Quintus Valerius Orca

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Quintus Valerius Orca (fl. 50s–40s BC) was a Roman praetor, a governor of the Roman province of Africa, and a commanding officer under Julius Caesar in the civil war against Pompeius Magnus and the senatorial elite. The main sources for Orca's life are letters written to him by Cicero and passages in Caesar's Bellum Civile.

Life and career[edit]

Orca is generally regarded as the son of Quintus Valerius Soranus,[1] a partisan of Gaius Marius who was executed during the Sullan proscriptions of 82 BC, allegedly for violating a religious prohibition against revealing the secret name of Rome.[2] The family came from the municipality of Sora, near Cicero's native Arpinum. Cicero refers to the Valerii Sorani as his friends and neighbors.[3]

Next to nothing is known of Orca's early career. As praetor in 57 BC, he actively supported Cicero's return from exile,[4] and in 56, while governor in Africa, he was the recipient of two letters of recommendation from Cicero.[5] Orca and Cicero had close enough relations that they had agreed upon the use of a sign or symbol to mark their correspondence as authentic and trustworthy.[6] Orca then disappears from the historical record for several years. The length of his term in Africa is undetermined; the next known governor, P. Attius Varus, was there in 52 and probably earlier.[7] It has been conjectured, though the dating of his governorship might argue to the contrary, that he was among those attending the conference held April 56 BC in Luca by Julius Caesar, Pompeius Magnus, and Marcus Crassus; in the company of a number of supporters the three worked out the strategic political alliance that led to the extension of Caesar's command in Gaul and the joint election of Pompey and Crassus to their second consulship.[8]

Role in civil war[edit]

During the Roman civil wars of the 40s, Valerius Orca resurfaces as one of Caesar's legates. Early in 49 BC, Orca was sent to occupy Sardinia. Caesar claims that the inhabitants of Caralis (modern Cagliari), the capital, were so roused by word of Orca's approach that on their own initiative (sua sponte) they threw out the Pompey-allied governor, who fled to Africa.[9] The Greek historian Appian implies that part of Sardinia's strategic significance in the conflict was its importance as a center of grain production;[10] Cassius Dio says little about the occupation of Sardinia by the Caesarians, noting merely that it was uncontested.[11]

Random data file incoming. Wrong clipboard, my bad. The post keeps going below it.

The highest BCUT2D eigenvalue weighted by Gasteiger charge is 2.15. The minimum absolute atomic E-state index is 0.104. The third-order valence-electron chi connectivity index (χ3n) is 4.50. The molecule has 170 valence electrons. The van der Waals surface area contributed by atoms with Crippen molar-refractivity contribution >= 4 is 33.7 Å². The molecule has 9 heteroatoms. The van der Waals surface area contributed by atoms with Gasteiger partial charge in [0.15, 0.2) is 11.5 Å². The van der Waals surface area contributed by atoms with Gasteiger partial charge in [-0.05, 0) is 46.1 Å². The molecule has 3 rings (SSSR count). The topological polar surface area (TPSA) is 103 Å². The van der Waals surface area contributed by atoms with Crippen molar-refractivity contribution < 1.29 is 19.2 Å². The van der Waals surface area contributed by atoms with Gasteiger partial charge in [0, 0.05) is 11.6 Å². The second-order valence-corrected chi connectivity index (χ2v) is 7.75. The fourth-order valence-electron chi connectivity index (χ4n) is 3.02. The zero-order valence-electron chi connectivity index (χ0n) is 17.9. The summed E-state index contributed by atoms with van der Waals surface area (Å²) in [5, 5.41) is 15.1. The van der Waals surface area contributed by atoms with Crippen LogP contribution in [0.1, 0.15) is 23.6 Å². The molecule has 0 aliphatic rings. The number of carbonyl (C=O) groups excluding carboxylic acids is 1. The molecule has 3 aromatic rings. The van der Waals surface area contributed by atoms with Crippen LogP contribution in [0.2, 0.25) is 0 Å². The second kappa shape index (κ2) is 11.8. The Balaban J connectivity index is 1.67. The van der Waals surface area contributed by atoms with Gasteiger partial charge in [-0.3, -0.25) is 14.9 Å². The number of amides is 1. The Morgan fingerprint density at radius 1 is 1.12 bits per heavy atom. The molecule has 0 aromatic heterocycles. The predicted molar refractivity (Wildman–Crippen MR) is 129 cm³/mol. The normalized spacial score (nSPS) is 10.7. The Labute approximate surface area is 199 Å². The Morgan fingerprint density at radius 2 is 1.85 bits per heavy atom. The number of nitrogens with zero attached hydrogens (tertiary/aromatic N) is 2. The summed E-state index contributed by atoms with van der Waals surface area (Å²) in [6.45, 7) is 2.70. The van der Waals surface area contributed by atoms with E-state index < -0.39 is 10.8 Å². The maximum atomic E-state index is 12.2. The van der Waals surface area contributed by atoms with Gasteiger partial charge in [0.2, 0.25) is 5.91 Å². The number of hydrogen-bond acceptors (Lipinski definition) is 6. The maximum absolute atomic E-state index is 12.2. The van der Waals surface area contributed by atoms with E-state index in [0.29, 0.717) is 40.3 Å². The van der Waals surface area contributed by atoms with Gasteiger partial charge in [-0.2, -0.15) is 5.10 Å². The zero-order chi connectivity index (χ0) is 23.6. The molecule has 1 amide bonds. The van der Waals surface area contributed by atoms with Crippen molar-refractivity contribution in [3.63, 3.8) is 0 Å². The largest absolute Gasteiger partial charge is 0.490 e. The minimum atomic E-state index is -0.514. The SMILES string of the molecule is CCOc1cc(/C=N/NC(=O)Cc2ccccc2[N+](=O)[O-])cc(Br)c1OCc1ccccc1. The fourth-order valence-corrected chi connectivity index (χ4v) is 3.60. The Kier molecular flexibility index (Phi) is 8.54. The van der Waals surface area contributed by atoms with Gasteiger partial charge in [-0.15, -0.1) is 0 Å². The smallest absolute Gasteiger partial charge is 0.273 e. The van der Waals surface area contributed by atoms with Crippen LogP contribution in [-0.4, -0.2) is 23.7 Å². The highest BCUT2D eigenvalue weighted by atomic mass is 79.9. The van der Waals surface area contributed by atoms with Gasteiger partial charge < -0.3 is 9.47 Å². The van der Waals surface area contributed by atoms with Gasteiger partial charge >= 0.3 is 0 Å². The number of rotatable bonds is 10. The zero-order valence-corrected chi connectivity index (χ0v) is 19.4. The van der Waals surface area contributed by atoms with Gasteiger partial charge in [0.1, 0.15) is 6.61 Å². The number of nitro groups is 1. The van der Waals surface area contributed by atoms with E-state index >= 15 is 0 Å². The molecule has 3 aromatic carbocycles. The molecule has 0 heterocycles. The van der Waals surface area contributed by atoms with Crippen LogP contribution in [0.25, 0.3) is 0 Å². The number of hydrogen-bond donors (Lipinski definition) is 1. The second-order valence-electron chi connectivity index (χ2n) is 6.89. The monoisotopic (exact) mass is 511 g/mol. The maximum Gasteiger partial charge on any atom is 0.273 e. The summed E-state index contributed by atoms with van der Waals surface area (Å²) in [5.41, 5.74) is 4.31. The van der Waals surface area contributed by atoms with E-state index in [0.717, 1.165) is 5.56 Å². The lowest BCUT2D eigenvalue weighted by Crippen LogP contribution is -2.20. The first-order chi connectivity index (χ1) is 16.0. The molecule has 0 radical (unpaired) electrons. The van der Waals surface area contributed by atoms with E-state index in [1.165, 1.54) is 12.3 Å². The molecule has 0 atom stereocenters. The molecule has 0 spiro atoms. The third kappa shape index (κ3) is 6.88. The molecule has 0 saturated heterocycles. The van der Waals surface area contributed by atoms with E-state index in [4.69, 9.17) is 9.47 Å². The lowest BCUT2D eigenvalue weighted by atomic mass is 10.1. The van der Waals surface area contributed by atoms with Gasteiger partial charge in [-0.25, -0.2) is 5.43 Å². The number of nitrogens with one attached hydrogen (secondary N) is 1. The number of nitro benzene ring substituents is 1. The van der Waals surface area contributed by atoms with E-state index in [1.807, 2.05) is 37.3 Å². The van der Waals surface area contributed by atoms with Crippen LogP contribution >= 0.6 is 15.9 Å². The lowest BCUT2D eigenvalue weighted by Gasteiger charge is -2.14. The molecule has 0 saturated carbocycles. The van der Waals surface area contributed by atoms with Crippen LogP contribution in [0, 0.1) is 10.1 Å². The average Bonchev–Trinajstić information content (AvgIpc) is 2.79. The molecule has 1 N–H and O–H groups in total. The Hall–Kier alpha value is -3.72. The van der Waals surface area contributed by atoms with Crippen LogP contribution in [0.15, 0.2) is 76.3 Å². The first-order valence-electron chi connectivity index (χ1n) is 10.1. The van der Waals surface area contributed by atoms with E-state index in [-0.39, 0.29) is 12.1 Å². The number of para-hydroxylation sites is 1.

Land distribution in Volaterrae[edit]

The countryside of Volterra (ancient Volaterrae)

After Caesar came into the dictatorship, Orca was given a commission to confiscate land in the area around Volaterrae in Etruria, which was to be redistributed to Caesar's veterans as a reward for their service.[12] The history of these land distributions is vexed, and the degree of Orca's success is unclear. In the earlier civil war between Marius and Sulla, Volaterrae had sided with Marius, who supported greater extension of rights to Rome's allies than did the conservative Sulla. The Sullans lay siege to the town in 80 BC, and as a result of their defeat, the Volaterreans had suffered a reduction of rights and territory. This event had ended the Etruscan era for the city-state, but by 63 BC the previously confiscated lands still had not been distributed. Cicero successfully opposed this redistribution, and blocked another in 60. The issue seems to have remained unresolved for another fifteen years, until Caesar's decision to establish a colony there in 45.